Our Pagosa Springs hikes

We did three major hikes in the area, The first  started  at the far end of a barely passable forest service road (about 7 miles in) and offered a pretty rugged trail and beautiful back-country scenery. The second, on the Continental Divide Trail, started at the summit of Wolf Creek Pass. There were deer, great views and some steep drop-offs. We ended that one after about 2.5 miles (over 1,000 feet up) at the top of the local ski area. The 3rd hike was our toughest at over 6 miles and climbing over 2000 feet. We encountered a couple of groups of elk hunters on that trail. I was wishing we had worn some hi-vis colored hats. On these trails we learned the hard way, that cheap hiking boots are not sufficient. Dave was wearing some light hikers and I was wearing some inexpensive boots from Cabelas, one size too big, which I purchased to accomodate a swollen foot. The soles were not sturdy enough and the size was too big for my good foot. Needless to say, our feet were toast and I destroyed a toenail.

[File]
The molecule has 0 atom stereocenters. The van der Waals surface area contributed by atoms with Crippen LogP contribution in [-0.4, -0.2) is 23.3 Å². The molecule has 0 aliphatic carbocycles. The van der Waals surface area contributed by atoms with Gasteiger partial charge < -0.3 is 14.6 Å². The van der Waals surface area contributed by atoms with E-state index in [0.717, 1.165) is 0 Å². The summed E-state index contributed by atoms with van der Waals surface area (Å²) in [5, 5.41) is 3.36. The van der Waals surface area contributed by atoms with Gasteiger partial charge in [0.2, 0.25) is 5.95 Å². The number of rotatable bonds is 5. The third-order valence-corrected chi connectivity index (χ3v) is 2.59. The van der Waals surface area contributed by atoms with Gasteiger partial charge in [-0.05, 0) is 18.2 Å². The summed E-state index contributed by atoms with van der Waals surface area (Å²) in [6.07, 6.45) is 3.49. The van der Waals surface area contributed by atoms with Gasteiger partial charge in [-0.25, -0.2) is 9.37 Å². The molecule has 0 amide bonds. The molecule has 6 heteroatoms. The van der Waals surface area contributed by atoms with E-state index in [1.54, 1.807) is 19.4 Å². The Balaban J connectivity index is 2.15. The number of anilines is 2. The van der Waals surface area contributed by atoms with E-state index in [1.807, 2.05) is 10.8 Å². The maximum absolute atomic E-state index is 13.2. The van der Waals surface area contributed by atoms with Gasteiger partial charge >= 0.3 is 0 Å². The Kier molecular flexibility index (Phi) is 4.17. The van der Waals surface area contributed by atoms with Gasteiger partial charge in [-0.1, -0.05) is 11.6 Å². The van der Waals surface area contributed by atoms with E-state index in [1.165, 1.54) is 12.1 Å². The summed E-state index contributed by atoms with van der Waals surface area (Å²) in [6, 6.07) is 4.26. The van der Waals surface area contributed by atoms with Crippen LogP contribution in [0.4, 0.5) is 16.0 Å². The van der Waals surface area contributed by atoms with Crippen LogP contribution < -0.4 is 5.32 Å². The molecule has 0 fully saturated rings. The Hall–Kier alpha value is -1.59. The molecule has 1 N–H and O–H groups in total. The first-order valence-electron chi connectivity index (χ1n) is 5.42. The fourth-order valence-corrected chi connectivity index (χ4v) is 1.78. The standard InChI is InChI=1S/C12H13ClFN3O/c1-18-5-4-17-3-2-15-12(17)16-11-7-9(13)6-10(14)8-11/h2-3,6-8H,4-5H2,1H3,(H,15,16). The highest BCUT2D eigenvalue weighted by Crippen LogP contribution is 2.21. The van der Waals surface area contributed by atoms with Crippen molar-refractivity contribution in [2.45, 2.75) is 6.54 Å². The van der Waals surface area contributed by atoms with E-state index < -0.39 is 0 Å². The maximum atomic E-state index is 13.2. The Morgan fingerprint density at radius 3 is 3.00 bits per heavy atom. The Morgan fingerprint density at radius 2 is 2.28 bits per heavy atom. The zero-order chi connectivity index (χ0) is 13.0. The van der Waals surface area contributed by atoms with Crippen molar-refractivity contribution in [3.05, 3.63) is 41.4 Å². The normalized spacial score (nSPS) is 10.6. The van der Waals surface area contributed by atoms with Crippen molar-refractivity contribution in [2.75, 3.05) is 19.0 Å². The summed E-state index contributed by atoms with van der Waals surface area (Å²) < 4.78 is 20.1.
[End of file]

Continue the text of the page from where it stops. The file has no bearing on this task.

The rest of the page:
Wolf Creek Pass